Policies and Past Actions
Concept of "Social Injury"
At the heart of The Ethical Investor's approach to institutional investor responsibility is the concept of social injury. As defined in the "Suggested Guidelines for the Consideration of Factors Other than Maximum Return in the Management of the University's Investments" contained in the The Ethical Investor (the "Guidelines"), "social injury" means "the injurious impact which the activities of a company are found to have on consumers, employees, or other persons, particularly including activities which violate, or frustrate the enforcement of, rules of domestic or international law intended to protect individuals against deprivation of health, safety, or basic freedoms; for the purposes of these Guidelines, social injury shall not consist of doing business with other companies which are themselves engaged in socially injurious activities."
Guidelines for the Voting of Shares
With respect to the exercise of voting rights, the University relies on the Guidelines, which provide, in relevant part:
"The University will vote for a proposition which seeks to eliminate or reduce the social injury caused by a company's activities, and will vote against a proposition which seeks to prevent such elimination or reduction, where a finding has been made that the activities which are the subject of the proposition cause social injury. This paragraph will not apply to any proposition which seeks to eliminate or reduce social injury by means which are found to be ineffective or unreasonable."
"The University will not vote its shares on any resolution which advances a position on a social or political question unrelated to the conduct of the company's business or the disposition of its assets."
A more detailed summary of Yale’s approach to proxy voting as it relates to social issues can be found at the Annual Report page.
CCIR Statement on Proxy Resolutions
In 1989, the CCIR clarified further the University's policy with respect to proxy voting and advised the ACIR that shareholder action can be taken only in response to issues that involve "substantial social injury" and that are "susceptible to competent evaluation by the University under criteria reflecting broad moral consensus within the academic community." Votes in favor of proxy resolutions "should be preceded by a determination that the issue is one on which it is appropriate for the University to take a formal position as a shareholder."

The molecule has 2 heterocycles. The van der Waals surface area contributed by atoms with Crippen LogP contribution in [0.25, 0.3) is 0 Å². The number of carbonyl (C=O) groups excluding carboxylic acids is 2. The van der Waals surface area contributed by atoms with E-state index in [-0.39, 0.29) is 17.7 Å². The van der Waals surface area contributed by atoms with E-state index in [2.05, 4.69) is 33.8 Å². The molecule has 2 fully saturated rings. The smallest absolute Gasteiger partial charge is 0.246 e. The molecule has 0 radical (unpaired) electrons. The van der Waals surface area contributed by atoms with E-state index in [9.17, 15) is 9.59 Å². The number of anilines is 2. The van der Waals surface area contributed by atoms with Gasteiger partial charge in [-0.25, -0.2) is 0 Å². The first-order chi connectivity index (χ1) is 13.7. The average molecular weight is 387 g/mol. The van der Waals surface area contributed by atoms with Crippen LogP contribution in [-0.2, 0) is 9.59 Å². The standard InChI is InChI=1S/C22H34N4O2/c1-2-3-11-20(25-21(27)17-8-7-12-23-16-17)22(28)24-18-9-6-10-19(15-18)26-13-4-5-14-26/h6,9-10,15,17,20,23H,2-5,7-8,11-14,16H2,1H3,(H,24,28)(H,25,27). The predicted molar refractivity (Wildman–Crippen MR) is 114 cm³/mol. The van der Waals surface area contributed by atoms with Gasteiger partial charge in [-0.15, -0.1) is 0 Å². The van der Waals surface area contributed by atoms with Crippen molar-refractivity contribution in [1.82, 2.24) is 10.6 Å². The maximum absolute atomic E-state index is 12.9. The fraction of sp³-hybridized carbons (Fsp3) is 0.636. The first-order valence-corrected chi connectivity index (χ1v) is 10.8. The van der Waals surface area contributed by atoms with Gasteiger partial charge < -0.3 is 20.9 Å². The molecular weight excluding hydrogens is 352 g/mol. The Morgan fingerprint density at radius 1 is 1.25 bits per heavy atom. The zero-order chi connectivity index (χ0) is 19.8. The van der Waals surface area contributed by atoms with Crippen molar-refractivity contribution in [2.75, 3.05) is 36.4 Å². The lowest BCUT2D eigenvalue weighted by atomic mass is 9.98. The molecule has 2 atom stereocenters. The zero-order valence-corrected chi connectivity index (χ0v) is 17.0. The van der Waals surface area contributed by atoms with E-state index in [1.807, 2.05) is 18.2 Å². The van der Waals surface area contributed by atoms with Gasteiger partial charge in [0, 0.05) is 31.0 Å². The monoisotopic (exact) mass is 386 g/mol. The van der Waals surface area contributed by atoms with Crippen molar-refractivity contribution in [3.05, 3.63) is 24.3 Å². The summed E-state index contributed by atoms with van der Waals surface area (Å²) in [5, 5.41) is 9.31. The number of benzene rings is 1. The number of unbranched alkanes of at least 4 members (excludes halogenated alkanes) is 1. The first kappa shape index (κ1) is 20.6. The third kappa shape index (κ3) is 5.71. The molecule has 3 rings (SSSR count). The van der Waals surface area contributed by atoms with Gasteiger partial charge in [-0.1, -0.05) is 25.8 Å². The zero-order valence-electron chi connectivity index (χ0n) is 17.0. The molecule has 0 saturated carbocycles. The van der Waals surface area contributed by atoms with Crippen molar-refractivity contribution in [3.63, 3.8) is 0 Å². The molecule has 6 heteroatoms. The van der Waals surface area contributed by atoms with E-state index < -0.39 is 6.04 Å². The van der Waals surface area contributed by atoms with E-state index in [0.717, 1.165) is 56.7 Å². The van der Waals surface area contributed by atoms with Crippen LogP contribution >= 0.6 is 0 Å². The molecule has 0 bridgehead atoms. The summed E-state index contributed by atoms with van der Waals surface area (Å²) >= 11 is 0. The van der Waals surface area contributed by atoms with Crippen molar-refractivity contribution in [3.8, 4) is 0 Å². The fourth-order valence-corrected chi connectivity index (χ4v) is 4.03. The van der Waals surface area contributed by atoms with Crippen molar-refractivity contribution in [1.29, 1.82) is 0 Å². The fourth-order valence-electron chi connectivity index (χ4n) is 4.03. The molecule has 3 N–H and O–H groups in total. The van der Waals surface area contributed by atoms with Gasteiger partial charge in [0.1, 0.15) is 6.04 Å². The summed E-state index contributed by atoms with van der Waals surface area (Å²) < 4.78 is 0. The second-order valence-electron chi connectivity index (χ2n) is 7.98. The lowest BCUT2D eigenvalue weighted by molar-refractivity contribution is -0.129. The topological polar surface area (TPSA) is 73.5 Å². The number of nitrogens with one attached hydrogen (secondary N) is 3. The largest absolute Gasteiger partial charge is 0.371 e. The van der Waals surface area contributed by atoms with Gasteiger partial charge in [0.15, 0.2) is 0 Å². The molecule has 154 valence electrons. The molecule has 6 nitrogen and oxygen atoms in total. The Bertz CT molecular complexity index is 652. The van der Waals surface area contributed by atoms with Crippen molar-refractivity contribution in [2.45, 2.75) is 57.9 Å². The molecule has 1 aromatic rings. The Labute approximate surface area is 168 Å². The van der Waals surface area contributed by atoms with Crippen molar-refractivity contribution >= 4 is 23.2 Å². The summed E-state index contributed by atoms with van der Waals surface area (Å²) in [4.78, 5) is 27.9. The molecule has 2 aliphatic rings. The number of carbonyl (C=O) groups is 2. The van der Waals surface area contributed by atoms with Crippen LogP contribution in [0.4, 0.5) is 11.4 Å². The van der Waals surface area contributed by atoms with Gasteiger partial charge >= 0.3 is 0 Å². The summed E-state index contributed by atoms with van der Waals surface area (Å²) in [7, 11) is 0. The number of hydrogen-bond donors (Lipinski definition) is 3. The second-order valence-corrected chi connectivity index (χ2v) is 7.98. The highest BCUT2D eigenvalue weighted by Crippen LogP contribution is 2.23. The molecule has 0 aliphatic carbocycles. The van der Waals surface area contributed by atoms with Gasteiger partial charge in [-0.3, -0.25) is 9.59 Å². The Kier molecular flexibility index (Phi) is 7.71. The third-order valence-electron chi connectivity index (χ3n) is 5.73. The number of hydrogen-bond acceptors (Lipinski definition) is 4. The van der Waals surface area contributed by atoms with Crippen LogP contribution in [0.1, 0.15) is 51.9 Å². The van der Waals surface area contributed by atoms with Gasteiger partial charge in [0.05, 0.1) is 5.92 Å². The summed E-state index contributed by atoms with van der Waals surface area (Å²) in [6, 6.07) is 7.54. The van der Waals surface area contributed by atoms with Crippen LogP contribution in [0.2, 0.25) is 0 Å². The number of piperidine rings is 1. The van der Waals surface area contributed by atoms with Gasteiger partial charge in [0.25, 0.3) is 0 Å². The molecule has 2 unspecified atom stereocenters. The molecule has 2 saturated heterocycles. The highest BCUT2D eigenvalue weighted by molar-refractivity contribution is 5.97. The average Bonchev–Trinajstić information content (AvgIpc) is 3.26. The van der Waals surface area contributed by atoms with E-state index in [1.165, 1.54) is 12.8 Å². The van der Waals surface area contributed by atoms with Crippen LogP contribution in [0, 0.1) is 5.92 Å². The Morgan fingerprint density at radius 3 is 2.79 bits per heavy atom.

In order to
give the Advisory Committee on Investor Responsibility guidance for the 1994
proxy season, the Corporation approved instructing the Advisory Committee to
vote in favor of well-constructed proxy resolutions relating to tobacco
In 1996, the
Corporation Committee on Investor Responsibility voted to supplement the
instructions provided to the Advisory Committee on Investor Responsibility in
February 1994, by instructing the Advisory Committee on Investor
Responsibility to vote, additionally, in favor of well
constructed proxy resolutions which:
The Corporation voting guidelines stem, in part, from a decision to exercise "voice" with respect to any harmful marketing and distribution practices.
Private Investments and Ethical Oversight
In the 2001-2002 academic year, the ACIR and the Yale Investments Office took up the important issue of ethical oversight of private investments by the Endowment. The University emphasizes private holdings in the Endowment, due to their diversifying characteristics and excess return opportunities. However, the shareholder resolution activity of the ACIR has no analog in private investment holdings. In the realm of private assets, where corporate control rests in a highly concentrated investment group, shareholder resolutions do not exist.
To address this issue, the Yale Investments Office, in consultation with the ACIR, developed a framework to address ethical issues relating to private investment that may arise. In particular, ethical investing policies recommended by the CCIR (as advised by the ACIR) and adopted by the Yale Corporation could be applied to both marketable securities and private investments. The University's response to ethical issues in private investments would differ in some respects from the process employed for publicly-traded securities, due to the varying nature of the investment structures and potential remedies. Oversight of policy implementation would remain with the CCIR for both marketable and private positions.
The Yale Corporation has articulated the following policy with regard to private investments:
"When the Yale Corporation, upon recommendation of the Corporation Committee on Investor Responsibility after its consultation with the Advisory Committee on Investor Responsibility, adopts policies regarding ethical investing, those policies will apply to both public and private investments. In the event that the Corporation concludes that Yale's private investment managers have engaged in socially injurious activity, the University will fashion an appropriate remedy including use of voice, disassociation from the offending investment manager, and, as a last resort, disposition of the tainted partnership interests."
“Yale will generally support reasonable and well-constructed shareholder resolutions seeking company disclosure of greenhouse gas emissions, analyses of the impact of climate change on a company’s business activities, strategies designed to reduce the company’s long-term impact on the global climate, and company support of sound and effective governmental policies on climate change.”